Cs1502 formal methods in computer science
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CS1502 Formal Methods in Computer Science. Lecture Notes 1 Course Information Introduction to Logic Part 1. Content. 70% logic and proofs

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CS1502 Formal Methods in Computer Science

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Cs1502 formal methods in computer science

CS1502 Formal Methods in Computer Science

Lecture Notes 1

Course Information

Introduction to Logic

Part 1



  • 70% logic and proofs

    • Pervades computer science, e.g., hardware circuit design, artificial intelligence, knowledge representation, database systems, programming languages, software engineering (design, verification, specification), …

    • Will help you understand proofs in math, science, theoretical CS



  • 30% Abstract models of computation

    • Needed for hardware design, compilers, computational complexity analysis, …

    • Interesting proofs; you will use what you learn in the first part of the course to understand them



  • Prerequisites:

    • CS441 Discrete Structures for Computer Science

    • CS445 Data Structures

  • Materials on course website, reachable from www.cs.pitt.edu/~wiebe

    • Schedule of readings, homeworks, exams

    • Lecture notes, available before class

      • Support for lectures; filled in in class



  • The TA will go over exercises and answer questions in recitation.

  • He will also cover logistics of submitting homeworks, and will post solutions to the homework.



  • Workload is steady throughout the course

  • 3 exams

  • Weekly homeworks (no projects)

    • Many are graded electronically

    • You can submit solutions as many times as you like

    • Get feedback without having to wait for instructor grading

    • Purpose is to help you master the material for the exams

  • Exams 90% Homework 10%



  • Exams

    • Challenging, but not devious

      • All of the questions will be related to an example worked out in the text, a homework exercise, or a problem we did in class.



  • Work is steady throughout the course

  • If you keep up, you will likely do OK

  • The work gets harder!

  • Please ask questions (lectures, recitations, office hours)

    • My office hours are T,TH 1:30-2:30 and by appointment – just send mail to set up a time



  • Do readings before lecture

  • Do the “you try it” exercises as you read the logic text

Software with lpl text fitch

Software with LPL TextFitch

  • Named for Frederic Fitch

  • Construct formal proofs

  • Prove an argument is valid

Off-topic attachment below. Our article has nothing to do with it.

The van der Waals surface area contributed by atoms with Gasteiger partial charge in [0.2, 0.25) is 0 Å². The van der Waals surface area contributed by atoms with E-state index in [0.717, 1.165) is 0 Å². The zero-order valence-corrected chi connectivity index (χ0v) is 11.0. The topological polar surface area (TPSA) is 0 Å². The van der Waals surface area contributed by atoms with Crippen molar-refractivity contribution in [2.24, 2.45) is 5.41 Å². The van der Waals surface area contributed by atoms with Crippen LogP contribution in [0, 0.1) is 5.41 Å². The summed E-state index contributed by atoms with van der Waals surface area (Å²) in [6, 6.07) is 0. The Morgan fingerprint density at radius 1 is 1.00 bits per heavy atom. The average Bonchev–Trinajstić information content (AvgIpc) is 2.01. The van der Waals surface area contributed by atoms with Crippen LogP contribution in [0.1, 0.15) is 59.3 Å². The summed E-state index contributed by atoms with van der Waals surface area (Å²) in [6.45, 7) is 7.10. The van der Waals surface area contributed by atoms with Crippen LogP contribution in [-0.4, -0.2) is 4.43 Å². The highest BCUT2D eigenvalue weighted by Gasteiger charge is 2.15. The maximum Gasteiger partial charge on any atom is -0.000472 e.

Software with lpl text boole

Software with LPL TextBoole

  • Named for George Boole

  • Construct truth tables

  • Verify a sentence is a tautology

  • Verify two sentences are tautologically equivalent

  • Prove an argument is valid

Software with the text tarski s world

Software with the TextTarski’s World

  • Named for Alfred Tarski

  • Construct sentences in first-order logic

  • Determine if a sentence is true wrt a world

  • Create a world that shows that an argument is invalid

Software with text submit

Software with TextSubmit

  • Verify your solutions are correct (without instructor seeing)

  • Submit homework for final grading to TA (by due date)

More notes on homework

More Notes on Homework

  • Many exercises will be submitted to the grade grinder

  • Please request that your grade assessments be sent to the TA (not to me!)

  • You may submit your solutions as many times as you like, but please send your TA only a single report per assignment

  • Now, let’s look at the webpage and syllabus…

Introduction to logic

Introduction to Logic





All x All y ((cube(x) ^ tet(y))  (leftof(x,y) ^ frontof(x,a)))


All x All y ((pet(x,y) ^ hungry(y))  feed(x,y))



  • A simple grammar. Each sentence has a single interpretation (unlike English!)

  • Used to describe a world, which we define.

  • Once we define the world, we can say what things names refer to, and whether a logical sentence is true or false.



  • Constants are used to name existing objects

    • a, b, c, d, e, f

    • max, claire, carl

  • No constant can name more than one object

  • An object can have more than one name or no name at all

  • Predicates


    • A property possessed by an object

      • Shape (e.g., Tet, Cube)

      • Size (e.g., Small, Large)

  • A relationship among objects

    • Shape relationship (e.g., SameShape)